Debut album ‘10cc’ (see news and views no 80) is one of the most impressive debut albums of all time, not necessarily because its great all the way through or contains the band’s best work but because it’s heady and still even today unique mix of the serious and bizarre came fully-formed and completely unlike anything else ever made. However, it’s on ‘Sheet Music’ where 10cc really let go and encourage their imaginations to go further than ever before, safe in the knowledge that their unique take on life really does have an audience out there, buying it in enough numbers to help make #1 if the song is right. Above all, enough of their audience ‘got’ what the band were up to to make them think they were onto something useful, a heavily produced cleverly layered sound with strong enough hooks, riffs and melodies to keep their listener involved. The band will never get quite as outrageously wacky and self-conscious as this again, gradually introducing an extra layer of seriousness from third album ‘The Original Soundtrack’ onward until the last few 10cc albums are very heavy and troubled affairs all round (see our review no 86 ‘Windows In The Jungle’). Unlike some other albums on this list the mix of 1950s rockabilly and smart alecky songs on this album mean that ‘Sheet Music’ is one of a handful of albums that could have been recorded any year at any time – certainly you’d never suspect that a semi-serious song like ‘Wall Street Shuffle’ was released at the height of glam rock (though ‘Worst Band In The World’ is probably a safer bet...) One other thing to note is that, although ‘Sheet Music’ is well loved by most fans (and band) today, at the time it got rather a mixed reception, peaking at just #9 in the UK charts less than a year after having a #1 hit with ‘Rubber Bullets’. The band’s career is about to be rescued by ‘I’m Not In Love’ and a much bigger advertising budget from new label Mercury than Jonathon King’s UK label could only dream of having for ‘Sheet Music’ but still, this album must have seemed somewhat out of place in its day, in a way that even the first eponymous record didn’t, with its 50s pastiches and knowing winks to the audience.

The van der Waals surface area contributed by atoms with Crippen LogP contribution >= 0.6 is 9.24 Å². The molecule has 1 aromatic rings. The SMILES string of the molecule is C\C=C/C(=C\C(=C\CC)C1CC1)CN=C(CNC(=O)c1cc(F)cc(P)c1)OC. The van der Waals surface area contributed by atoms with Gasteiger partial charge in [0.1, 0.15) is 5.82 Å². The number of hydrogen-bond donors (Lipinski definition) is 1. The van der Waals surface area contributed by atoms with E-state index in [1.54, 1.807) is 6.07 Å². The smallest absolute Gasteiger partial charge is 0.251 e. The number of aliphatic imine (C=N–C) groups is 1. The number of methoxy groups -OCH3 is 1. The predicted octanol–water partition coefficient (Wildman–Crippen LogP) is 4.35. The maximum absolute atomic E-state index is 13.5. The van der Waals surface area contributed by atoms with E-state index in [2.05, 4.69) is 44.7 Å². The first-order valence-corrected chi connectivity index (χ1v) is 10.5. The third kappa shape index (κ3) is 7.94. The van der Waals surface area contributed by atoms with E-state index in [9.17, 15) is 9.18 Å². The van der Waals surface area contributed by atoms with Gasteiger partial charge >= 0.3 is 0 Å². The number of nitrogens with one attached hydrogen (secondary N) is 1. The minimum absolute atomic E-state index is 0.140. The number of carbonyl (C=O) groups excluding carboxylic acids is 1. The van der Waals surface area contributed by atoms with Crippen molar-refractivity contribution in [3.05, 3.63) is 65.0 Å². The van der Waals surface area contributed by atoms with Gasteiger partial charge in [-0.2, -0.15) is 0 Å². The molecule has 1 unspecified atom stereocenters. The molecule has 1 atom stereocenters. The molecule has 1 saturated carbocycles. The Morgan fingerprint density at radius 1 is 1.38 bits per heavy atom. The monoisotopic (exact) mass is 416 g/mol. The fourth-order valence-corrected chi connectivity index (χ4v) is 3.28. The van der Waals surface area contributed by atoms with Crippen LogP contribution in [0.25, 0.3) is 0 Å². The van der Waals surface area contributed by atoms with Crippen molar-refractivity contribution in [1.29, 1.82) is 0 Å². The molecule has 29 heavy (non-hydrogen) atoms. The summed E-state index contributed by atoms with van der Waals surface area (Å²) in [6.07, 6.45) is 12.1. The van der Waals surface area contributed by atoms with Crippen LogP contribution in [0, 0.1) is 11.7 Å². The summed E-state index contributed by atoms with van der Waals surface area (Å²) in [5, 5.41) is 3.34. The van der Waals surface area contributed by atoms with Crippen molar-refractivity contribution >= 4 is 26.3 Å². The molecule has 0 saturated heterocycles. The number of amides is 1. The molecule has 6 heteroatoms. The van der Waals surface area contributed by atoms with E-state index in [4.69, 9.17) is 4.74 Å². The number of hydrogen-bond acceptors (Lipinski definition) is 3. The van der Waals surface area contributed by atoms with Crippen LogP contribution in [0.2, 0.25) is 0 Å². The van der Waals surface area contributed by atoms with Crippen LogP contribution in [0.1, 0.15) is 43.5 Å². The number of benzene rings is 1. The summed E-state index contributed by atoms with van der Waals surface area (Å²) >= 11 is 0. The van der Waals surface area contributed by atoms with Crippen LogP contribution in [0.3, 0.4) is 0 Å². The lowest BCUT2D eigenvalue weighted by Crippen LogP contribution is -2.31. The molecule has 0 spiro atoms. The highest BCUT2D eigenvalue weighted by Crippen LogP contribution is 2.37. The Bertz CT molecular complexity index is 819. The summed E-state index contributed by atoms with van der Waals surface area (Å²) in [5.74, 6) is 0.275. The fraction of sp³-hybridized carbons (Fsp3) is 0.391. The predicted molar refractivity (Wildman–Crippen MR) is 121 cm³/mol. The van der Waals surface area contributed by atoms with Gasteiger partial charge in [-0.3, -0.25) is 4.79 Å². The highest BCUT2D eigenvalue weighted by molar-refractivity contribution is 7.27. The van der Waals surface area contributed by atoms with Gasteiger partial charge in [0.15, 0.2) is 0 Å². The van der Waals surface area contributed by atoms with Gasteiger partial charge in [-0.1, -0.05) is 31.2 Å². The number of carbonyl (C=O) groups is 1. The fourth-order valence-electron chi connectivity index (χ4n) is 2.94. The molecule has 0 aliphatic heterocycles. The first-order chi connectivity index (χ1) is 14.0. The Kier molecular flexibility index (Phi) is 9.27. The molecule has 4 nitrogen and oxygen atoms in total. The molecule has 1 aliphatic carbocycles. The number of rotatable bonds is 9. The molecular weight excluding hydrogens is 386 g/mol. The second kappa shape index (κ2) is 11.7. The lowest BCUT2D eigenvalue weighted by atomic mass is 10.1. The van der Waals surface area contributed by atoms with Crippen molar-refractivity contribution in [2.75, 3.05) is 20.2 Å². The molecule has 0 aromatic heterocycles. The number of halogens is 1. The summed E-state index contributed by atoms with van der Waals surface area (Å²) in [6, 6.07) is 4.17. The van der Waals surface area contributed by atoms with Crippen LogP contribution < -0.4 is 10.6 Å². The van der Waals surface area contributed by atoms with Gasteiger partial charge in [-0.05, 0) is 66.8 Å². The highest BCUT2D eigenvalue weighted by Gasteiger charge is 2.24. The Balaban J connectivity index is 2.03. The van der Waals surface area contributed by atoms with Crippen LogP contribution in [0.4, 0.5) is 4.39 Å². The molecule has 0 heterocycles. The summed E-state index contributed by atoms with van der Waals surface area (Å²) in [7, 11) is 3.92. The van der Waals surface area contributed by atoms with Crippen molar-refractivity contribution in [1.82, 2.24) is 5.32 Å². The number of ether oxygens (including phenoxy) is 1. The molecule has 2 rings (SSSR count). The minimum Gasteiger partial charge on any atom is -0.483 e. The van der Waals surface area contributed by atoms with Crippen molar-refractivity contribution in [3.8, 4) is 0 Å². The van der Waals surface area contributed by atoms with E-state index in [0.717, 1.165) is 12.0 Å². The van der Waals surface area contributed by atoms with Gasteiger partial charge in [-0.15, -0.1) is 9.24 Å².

As well as covering subject matters lesser bands would not dare to touch, there’s another reason this album’s title of ‘Sheet Music’ is ironic. Have a go at playing any 10cc song from any period (but especially this one) and you can’t – well, you can only after a lot of hard work, a lot of talent and a lot of re-playing of the records anyway. 10cc hate the idea that any of their songs will ever become boring (still rock and roll’s biggest sin even today, despite the success of Justin whats-his-face) and make their songs out of lots of little passages that they then stick together, seemingly at random. The songs here really shouldn’t work when you analyse them but they flow surprisingly nicely despite the sudden disarming tempo changes, the switches of key, the sudden unexpected instrumentals and lurching tangents into something else entirely. All of these things should make this album harder to follow than, well, the Wall Street Shuffle and Dow Jones index, but ‘Sheet Music’ is still surprisingly easy on the ear for all that. Granted there are some great riffs underpinning all of these songs, something that makes any song much easier to swallow, but in lesser hands this album wouldn’t be music at all, just a lot of bits and pieces randomly assorted.